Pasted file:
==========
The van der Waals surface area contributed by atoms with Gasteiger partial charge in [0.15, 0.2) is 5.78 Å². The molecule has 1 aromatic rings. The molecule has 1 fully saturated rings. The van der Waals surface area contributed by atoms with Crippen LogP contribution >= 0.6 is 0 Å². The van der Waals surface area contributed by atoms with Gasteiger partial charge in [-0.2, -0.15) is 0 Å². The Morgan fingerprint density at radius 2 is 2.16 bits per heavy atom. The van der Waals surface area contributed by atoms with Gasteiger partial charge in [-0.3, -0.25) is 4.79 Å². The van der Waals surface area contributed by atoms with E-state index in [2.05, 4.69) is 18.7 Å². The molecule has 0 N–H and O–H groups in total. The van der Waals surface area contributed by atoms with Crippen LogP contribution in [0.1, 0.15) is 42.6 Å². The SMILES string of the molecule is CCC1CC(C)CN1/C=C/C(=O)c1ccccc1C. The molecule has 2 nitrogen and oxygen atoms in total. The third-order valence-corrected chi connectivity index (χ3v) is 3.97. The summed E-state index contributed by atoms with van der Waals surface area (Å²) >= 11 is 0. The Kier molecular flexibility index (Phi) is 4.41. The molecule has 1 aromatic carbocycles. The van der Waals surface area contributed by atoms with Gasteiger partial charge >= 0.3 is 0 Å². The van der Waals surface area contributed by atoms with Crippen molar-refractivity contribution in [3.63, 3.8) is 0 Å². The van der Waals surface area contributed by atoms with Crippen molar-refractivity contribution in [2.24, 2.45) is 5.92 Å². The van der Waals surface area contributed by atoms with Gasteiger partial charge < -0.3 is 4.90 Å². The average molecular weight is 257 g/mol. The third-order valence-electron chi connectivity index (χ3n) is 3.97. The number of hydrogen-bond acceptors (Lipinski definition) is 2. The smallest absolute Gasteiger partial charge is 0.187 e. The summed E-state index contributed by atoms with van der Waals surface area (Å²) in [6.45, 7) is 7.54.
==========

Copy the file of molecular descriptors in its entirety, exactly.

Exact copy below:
The van der Waals surface area contributed by atoms with Gasteiger partial charge in [0.15, 0.2) is 5.78 Å². The molecule has 1 aromatic rings. The molecule has 1 fully saturated rings. The van der Waals surface area contributed by atoms with Crippen LogP contribution >= 0.6 is 0 Å². The van der Waals surface area contributed by atoms with Gasteiger partial charge in [-0.2, -0.15) is 0 Å². The Morgan fingerprint density at radius 2 is 2.16 bits per heavy atom. The van der Waals surface area contributed by atoms with Gasteiger partial charge in [-0.3, -0.25) is 4.79 Å². The van der Waals surface area contributed by atoms with E-state index in [2.05, 4.69) is 18.7 Å². The molecule has 0 N–H and O–H groups in total. The van der Waals surface area contributed by atoms with Crippen LogP contribution in [0.1, 0.15) is 42.6 Å². The SMILES string of the molecule is CCC1CC(C)CN1/C=C/C(=O)c1ccccc1C. The molecule has 2 nitrogen and oxygen atoms in total. The third-order valence-corrected chi connectivity index (χ3v) is 3.97. The summed E-state index contributed by atoms with van der Waals surface area (Å²) >= 11 is 0. The Kier molecular flexibility index (Phi) is 4.41. The molecule has 1 aromatic carbocycles. The van der Waals surface area contributed by atoms with Gasteiger partial charge >= 0.3 is 0 Å². The van der Waals surface area contributed by atoms with Crippen molar-refractivity contribution in [3.63, 3.8) is 0 Å². The van der Waals surface area contributed by atoms with Crippen molar-refractivity contribution in [2.24, 2.45) is 5.92 Å². The van der Waals surface area contributed by atoms with Gasteiger partial charge < -0.3 is 4.90 Å². The average molecular weight is 257 g/mol. The third-order valence-electron chi connectivity index (χ3n) is 3.97. The number of hydrogen-bond acceptors (Lipinski definition) is 2. The smallest absolute Gasteiger partial charge is 0.187 e. The summed E-state index contributed by atoms with van der Waals surface area (Å²) in [6.45, 7) is 7.54.